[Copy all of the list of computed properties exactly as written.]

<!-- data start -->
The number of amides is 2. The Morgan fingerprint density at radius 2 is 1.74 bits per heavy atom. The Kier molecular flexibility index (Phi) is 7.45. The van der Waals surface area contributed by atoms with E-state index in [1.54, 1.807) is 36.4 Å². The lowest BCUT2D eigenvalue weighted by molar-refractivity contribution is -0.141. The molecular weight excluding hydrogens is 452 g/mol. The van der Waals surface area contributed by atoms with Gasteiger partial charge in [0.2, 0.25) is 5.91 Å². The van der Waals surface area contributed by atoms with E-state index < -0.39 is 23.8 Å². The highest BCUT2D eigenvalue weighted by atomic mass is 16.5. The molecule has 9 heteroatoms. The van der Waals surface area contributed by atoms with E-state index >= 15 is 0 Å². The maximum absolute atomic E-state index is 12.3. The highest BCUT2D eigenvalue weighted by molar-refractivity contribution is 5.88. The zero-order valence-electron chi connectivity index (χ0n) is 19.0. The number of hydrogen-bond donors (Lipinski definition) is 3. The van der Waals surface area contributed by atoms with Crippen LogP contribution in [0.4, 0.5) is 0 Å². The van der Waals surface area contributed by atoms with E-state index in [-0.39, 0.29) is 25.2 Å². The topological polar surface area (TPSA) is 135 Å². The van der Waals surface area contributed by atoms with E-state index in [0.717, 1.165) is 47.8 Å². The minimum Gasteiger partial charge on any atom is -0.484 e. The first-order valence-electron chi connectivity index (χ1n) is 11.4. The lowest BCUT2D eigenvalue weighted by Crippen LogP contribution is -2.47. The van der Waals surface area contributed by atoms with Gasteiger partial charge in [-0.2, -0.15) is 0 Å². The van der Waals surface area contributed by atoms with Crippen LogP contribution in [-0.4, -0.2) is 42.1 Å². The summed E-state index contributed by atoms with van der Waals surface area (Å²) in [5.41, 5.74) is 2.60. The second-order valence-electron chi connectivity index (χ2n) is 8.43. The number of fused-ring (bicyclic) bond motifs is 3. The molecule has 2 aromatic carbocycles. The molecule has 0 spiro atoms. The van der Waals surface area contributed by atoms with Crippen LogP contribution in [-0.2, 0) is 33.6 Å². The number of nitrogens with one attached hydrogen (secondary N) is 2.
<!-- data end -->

The number of amides is 2. The Morgan fingerprint density at radius 2 is 1.74 bits per heavy atom. The Kier molecular flexibility index (Phi) is 7.45. The van der Waals surface area contributed by atoms with E-state index in [1.54, 1.807) is 36.4 Å². The lowest BCUT2D eigenvalue weighted by molar-refractivity contribution is -0.141. The molecular weight excluding hydrogens is 452 g/mol. The van der Waals surface area contributed by atoms with Gasteiger partial charge in [0.2, 0.25) is 5.91 Å². The van der Waals surface area contributed by atoms with E-state index < -0.39 is 23.8 Å². The highest BCUT2D eigenvalue weighted by atomic mass is 16.5. The molecule has 9 heteroatoms. The van der Waals surface area contributed by atoms with E-state index >= 15 is 0 Å². The maximum absolute atomic E-state index is 12.3. The highest BCUT2D eigenvalue weighted by molar-refractivity contribution is 5.88. The zero-order valence-electron chi connectivity index (χ0n) is 19.0. The number of hydrogen-bond donors (Lipinski definition) is 3. The van der Waals surface area contributed by atoms with Crippen LogP contribution in [0.4, 0.5) is 0 Å². The van der Waals surface area contributed by atoms with E-state index in [-0.39, 0.29) is 25.2 Å². The topological polar surface area (TPSA) is 135 Å². The van der Waals surface area contributed by atoms with E-state index in [0.717, 1.165) is 47.8 Å². The minimum Gasteiger partial charge on any atom is -0.484 e. The first-order valence-electron chi connectivity index (χ1n) is 11.4. The lowest BCUT2D eigenvalue weighted by Crippen LogP contribution is -2.47. The van der Waals surface area contributed by atoms with Gasteiger partial charge in [-0.2, -0.15) is 0 Å². The van der Waals surface area contributed by atoms with Crippen LogP contribution in [-0.4, -0.2) is 42.1 Å². The summed E-state index contributed by atoms with van der Waals surface area (Å²) in [5.41, 5.74) is 2.60. The second-order valence-electron chi connectivity index (χ2n) is 8.43. The number of fused-ring (bicyclic) bond motifs is 3. The molecule has 2 aromatic carbocycles. The molecule has 0 spiro atoms. The van der Waals surface area contributed by atoms with Crippen LogP contribution in [-0.2, 0) is 33.6 Å². The number of nitrogens with one attached hydrogen (secondary N) is 2.